• Modify carrier to be actuated upon angled locking piece being pushed down on frame; simple angling, of it against carrier (Must work vice versa; and it has to cock fire/spring of firing pin.) Fag packet, back of drawing needed. Quite simple; big spring and weight = carrier, actuated by locking piece. Movement of. Can’t be far off, burp. Point, short, slim’ish cheap gmpg; knock them out, give everyone one for every tranny we’ll have a rambo with a belt of bullets wrapped around them and a sweatband on.

            If you are Russian I appogise but the modern world is changing; you know how you like Def Leopard still… Times change.

          • Good job, bet it still took awhile mind; well why do you think this gun was so big, Mr Magoo designed or what…

  2. Do we have any info on the MG 42 using 7.62×54? Doesn’t the 7.92 version use a push through belt? I am curious as to how they modified the design to work with rimmed cartridges.

    • The Collector’s Grade book on the MG34/42 by Folke Myrvang has a couple of pages on the things and some illustrations of the links. Aimo Lahti’s brother Aarno basically redesigned the German belt to be a two-prong affair that looks a lot like the PK/PKM family’s tuning-fork cartridge belt extractor, and it feeds forward. Supposedly, the Finns got that to work pretty well, but as Ian says, the implementation tripped over the Germans starting to lose the war and cutting them off from MG42 receivers. Interestingly, the Finns also felt that the Lafette tripod sucked, so they modified a Russian one to put under their guns, using the Lafette cradle.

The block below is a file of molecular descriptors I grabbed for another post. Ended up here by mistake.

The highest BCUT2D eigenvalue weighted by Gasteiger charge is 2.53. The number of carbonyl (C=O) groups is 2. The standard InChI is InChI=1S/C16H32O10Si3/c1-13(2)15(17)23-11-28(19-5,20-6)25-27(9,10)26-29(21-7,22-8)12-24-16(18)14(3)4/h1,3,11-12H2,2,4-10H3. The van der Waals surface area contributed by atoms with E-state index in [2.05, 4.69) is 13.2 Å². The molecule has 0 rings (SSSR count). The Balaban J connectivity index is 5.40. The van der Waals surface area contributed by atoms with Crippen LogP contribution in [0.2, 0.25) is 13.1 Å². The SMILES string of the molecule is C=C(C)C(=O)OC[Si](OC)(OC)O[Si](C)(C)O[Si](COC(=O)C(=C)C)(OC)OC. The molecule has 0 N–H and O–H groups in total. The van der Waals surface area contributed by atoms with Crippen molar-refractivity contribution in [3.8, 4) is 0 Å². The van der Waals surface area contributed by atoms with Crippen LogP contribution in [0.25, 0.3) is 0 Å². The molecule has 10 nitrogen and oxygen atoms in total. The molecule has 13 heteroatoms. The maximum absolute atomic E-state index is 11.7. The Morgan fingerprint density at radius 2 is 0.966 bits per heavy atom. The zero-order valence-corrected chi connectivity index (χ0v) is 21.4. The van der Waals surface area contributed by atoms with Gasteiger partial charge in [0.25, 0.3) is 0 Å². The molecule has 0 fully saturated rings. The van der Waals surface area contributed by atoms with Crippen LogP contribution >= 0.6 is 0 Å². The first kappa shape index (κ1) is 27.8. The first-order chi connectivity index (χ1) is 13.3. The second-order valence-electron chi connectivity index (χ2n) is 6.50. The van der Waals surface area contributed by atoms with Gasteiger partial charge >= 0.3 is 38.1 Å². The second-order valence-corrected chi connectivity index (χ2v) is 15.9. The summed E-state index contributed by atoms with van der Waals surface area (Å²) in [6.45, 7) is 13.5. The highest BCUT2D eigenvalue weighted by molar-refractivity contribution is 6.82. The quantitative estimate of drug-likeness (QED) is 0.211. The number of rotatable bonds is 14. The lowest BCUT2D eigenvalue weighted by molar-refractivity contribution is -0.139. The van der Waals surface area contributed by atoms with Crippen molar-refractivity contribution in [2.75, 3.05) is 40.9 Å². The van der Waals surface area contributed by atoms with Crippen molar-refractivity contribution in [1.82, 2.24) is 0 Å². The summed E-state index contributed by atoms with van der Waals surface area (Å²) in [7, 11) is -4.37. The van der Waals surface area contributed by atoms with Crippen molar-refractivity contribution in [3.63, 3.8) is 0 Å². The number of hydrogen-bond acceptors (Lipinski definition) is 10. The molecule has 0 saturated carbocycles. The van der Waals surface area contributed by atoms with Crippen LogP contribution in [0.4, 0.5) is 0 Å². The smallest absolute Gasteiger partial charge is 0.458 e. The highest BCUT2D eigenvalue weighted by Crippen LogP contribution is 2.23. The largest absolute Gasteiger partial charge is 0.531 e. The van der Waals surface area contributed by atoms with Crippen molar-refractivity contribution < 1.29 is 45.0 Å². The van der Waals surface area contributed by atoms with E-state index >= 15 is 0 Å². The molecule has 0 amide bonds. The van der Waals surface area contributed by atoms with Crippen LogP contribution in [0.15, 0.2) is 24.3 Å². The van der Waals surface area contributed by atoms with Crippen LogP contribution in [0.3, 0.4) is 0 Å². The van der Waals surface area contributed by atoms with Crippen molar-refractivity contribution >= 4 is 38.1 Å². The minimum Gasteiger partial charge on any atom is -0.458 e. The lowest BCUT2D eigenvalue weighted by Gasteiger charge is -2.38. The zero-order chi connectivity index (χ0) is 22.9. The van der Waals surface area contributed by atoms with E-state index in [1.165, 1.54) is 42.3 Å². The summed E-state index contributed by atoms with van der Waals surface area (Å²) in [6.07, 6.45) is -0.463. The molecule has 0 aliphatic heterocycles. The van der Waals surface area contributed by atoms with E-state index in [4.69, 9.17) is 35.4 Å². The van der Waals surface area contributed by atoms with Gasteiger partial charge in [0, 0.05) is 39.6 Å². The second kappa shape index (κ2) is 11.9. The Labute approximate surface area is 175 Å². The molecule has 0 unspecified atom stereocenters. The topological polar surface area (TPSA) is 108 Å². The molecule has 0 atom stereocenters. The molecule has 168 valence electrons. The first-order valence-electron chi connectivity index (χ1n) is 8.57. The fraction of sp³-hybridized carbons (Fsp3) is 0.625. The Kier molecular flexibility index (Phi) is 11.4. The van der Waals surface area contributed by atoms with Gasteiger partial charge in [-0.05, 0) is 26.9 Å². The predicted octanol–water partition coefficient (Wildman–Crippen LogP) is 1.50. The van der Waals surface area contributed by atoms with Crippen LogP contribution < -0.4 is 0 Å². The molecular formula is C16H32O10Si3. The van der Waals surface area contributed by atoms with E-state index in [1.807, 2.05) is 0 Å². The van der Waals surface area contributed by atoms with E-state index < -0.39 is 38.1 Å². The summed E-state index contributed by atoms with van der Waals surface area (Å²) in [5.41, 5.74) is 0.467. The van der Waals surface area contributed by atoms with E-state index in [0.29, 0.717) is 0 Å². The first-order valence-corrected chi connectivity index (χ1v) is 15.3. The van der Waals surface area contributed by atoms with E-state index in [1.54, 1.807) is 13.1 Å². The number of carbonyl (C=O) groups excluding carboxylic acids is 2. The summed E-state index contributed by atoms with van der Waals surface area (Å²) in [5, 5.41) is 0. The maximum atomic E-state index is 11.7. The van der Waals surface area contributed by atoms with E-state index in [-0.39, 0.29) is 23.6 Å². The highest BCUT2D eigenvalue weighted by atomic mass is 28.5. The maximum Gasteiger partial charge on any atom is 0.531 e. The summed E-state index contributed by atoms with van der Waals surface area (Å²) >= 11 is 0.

The cite for that is “MG34-MG42 German Universal Machineguns” by Folke Myrvang, pp.187-189.

    • “(…)any info on the MG 42 using 7.62×54?(…)”
      Yes, see 7.62 mm general purpose machinegun MG 42: chapter in

      “(…)modified the design to work with rimmed cartridges.(…)”
      Aimo Lahti succeeded to making this by designing a new feeding mechanism, modified bolt and his brother Aarno Lahti developed new kind of ammunition belt made from steel for 7.62 x 54R caliber MG 42. The ammunition belt that the designed was unusual as it allowed rimmed ammunition to be fed forward though its belt loops.